A couple points about randomly generating PCA arcs.

First read in my data from the real thing.

library(dplyr)
##
## Attaching package: 'dplyr'
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## The following object is masked from 'package:stats':
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##     filter
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## The following objects are masked from 'package:base':
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##     intersect, setdiff, setequal, union
library(tidyr)
library(ggplot2)

#populates collective
load(url("http://benschmidt.org/arcInputs.RData"))

First, my Principal Components plot showing arcs.

masterPCAArcs = prcomp(collective)

a = collective %*% masterPCAArcs$rotation[,c(1,2)] %>% as.data.frame %>% mutate(doc=1:nrow(collective)) ggplot(as.data.frame(a)) + geom_text(aes(x=PC1,y=PC2,label=doc)) What does a comparable random sample look like? The same length and standard deviation. It also gets arcs. averageChangesInTheSet = mean(apply(collective,2,sd)) randomData = function () { random = rnorm(nrow(collective)*ncol(collective),mean = 0,sd=averageChangesInTheSet) random = matrix(random,ncol=ncol(collective),nrow=nrow(collective)) #And then use cumsum so it's a walk, not just random data. random = apply(random,2,cumsum) randomPCAArcs = prcomp(random) a = random %*% randomPCAArcs$rotation %>% as.data.frame %>% mutate(doc=1:nrow(collective))
list(data = random,PCA=randomPCAArcs,plottable=a)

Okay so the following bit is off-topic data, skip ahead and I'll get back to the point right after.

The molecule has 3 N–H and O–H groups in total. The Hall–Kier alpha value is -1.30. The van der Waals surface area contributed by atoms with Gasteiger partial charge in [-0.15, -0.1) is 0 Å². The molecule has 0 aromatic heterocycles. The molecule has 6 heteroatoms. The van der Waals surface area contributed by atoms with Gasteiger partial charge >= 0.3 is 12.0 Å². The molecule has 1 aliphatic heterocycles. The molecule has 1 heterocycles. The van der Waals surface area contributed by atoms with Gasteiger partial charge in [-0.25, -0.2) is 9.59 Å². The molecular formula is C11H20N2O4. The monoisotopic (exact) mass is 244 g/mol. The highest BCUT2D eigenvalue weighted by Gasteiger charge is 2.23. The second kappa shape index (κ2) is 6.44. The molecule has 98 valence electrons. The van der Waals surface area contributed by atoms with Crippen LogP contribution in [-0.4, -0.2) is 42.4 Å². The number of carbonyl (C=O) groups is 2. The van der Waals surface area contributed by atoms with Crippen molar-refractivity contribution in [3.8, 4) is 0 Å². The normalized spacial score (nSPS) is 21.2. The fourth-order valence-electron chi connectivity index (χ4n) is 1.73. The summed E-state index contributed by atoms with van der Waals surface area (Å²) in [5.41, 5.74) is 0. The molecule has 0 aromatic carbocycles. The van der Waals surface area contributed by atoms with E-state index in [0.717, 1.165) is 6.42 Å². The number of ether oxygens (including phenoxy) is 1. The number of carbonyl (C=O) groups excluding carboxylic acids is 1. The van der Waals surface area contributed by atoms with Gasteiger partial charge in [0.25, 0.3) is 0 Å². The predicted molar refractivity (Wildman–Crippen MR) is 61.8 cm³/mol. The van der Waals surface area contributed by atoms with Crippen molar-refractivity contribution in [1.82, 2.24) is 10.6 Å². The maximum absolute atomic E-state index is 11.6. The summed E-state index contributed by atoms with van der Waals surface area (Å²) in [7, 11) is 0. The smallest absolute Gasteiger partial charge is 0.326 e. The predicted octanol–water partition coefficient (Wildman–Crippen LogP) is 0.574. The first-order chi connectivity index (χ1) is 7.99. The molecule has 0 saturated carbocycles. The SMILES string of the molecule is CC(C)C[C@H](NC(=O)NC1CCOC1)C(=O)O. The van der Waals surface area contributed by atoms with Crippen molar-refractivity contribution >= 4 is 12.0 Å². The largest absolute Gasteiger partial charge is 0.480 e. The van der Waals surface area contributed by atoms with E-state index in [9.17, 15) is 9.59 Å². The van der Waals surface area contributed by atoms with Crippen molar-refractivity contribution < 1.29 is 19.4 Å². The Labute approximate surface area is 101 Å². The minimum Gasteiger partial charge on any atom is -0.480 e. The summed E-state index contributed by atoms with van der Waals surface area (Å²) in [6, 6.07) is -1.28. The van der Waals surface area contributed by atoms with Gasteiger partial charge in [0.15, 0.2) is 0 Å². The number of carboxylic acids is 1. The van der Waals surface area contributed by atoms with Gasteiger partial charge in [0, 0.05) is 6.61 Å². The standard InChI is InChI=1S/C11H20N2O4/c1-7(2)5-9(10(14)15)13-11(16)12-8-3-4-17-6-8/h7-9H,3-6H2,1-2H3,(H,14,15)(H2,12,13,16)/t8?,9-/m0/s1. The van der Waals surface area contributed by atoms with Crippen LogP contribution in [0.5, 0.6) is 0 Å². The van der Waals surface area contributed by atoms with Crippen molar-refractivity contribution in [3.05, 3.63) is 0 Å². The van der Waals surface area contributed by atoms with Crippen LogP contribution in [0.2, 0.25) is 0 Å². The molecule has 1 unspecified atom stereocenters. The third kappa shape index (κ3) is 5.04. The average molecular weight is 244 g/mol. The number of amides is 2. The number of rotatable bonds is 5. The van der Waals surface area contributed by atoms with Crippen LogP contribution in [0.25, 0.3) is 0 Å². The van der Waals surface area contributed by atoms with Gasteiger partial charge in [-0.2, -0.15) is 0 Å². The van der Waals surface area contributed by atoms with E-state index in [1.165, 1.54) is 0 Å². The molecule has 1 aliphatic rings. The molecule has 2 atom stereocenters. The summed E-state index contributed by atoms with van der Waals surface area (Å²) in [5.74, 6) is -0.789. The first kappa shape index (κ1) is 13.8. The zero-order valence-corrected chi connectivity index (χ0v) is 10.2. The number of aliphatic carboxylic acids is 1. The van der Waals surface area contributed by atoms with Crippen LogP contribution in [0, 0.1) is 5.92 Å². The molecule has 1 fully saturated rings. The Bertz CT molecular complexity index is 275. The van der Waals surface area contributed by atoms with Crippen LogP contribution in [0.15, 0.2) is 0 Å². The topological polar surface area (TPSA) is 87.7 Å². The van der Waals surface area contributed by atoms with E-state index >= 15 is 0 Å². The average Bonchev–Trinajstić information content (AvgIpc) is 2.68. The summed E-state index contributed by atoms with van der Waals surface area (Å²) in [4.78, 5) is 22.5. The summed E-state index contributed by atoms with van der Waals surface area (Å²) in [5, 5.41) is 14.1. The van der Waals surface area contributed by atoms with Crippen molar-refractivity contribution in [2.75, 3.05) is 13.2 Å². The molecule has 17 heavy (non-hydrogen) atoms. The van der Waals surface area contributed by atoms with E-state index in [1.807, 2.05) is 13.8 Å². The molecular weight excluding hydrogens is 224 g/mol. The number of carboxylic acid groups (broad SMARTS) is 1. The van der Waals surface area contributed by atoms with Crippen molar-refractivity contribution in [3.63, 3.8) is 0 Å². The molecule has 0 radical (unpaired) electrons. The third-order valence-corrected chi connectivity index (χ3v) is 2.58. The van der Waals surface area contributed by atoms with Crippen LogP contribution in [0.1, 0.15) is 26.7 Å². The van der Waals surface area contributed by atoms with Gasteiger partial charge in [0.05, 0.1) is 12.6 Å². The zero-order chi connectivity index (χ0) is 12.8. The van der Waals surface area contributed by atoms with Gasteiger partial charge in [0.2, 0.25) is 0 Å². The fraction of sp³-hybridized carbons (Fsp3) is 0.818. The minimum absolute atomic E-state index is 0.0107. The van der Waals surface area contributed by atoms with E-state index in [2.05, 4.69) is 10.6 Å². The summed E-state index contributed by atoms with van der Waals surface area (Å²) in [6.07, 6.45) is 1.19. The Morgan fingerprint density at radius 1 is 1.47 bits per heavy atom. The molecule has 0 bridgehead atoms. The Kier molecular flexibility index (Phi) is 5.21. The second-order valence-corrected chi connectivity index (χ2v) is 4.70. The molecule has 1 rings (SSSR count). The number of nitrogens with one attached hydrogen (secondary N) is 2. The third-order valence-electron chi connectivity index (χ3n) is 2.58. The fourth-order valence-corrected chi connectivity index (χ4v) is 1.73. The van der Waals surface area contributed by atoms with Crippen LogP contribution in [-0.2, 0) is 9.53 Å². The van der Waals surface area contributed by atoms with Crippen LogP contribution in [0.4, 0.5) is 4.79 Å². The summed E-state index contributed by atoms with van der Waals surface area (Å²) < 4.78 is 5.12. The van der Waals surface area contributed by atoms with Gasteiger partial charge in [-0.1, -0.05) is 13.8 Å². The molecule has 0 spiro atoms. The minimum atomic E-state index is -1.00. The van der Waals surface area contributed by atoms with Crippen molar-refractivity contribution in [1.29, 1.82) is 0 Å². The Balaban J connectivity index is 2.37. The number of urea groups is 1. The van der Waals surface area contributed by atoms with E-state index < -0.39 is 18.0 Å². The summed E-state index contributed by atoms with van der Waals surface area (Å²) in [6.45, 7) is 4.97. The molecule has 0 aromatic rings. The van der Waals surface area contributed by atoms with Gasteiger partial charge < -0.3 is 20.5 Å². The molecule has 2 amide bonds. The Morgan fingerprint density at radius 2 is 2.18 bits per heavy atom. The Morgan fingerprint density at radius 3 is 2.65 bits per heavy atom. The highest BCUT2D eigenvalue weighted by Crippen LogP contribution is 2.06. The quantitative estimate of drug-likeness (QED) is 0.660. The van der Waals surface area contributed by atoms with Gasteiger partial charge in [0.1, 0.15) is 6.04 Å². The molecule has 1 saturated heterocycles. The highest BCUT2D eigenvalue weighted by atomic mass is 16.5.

}

random = randomData()

ggplot(as.data.frame(random$plottable)) + geom_text(aes(x=PC1,y=PC2,label=doc)) Out-of-sample data looks random-walk-y randomFrame = function(n) { data = randomData()$data
a = data %*% random$PCA$rotation %>% as.data.frame %>% mutate(doc=1:nrow(collective)) %>% as.data.frame
a$sample = n return(a) } random = lapply(1:9,randomFrame) %>% rbind_all ggplot(random,aes(x=PC1,y=PC2,label=doc)) + geom_text() + geom_path() + facet_wrap(~sample) # Scree Plots. This is the important one for me. Anything will turn up arcs, and this method is effectively a way of searching for them. But scree plots let us see whether those arcs are actually capturing most of the variance in the data. I run 1,000 random samples, and see how their scree plots compare to this one. The first component is more important than any of those thousand, and the third and fourth are less important than any of them. Variance (like in a scree plot) is very heavily concentrated in the first direction in the actual data (red–about 80% of variation is on the first component, and almost none is on the last 4.) I think there’s some question about whether the second dimension is random. variance = function(p) {p$sdev^2 / sum(p$sdev^2)} random = as.data.frame(t(replicate(1000,variance(randomData()$PCA)))) %>% tidyr::gather(component,variance,V1:V6,convert = T) %>% mutate(component = as.numeric(gsub("V","",component)))

ggplot(random,aes(x=component,y=variance,group=component)) + geom_boxplot() + geom_point(data=data.frame(variance = variance(masterPCAArcs),component=1:6),color="red",size=4) + labs(title="actual values (red) are well outside the range of randomly replicated screeplots (boxes)")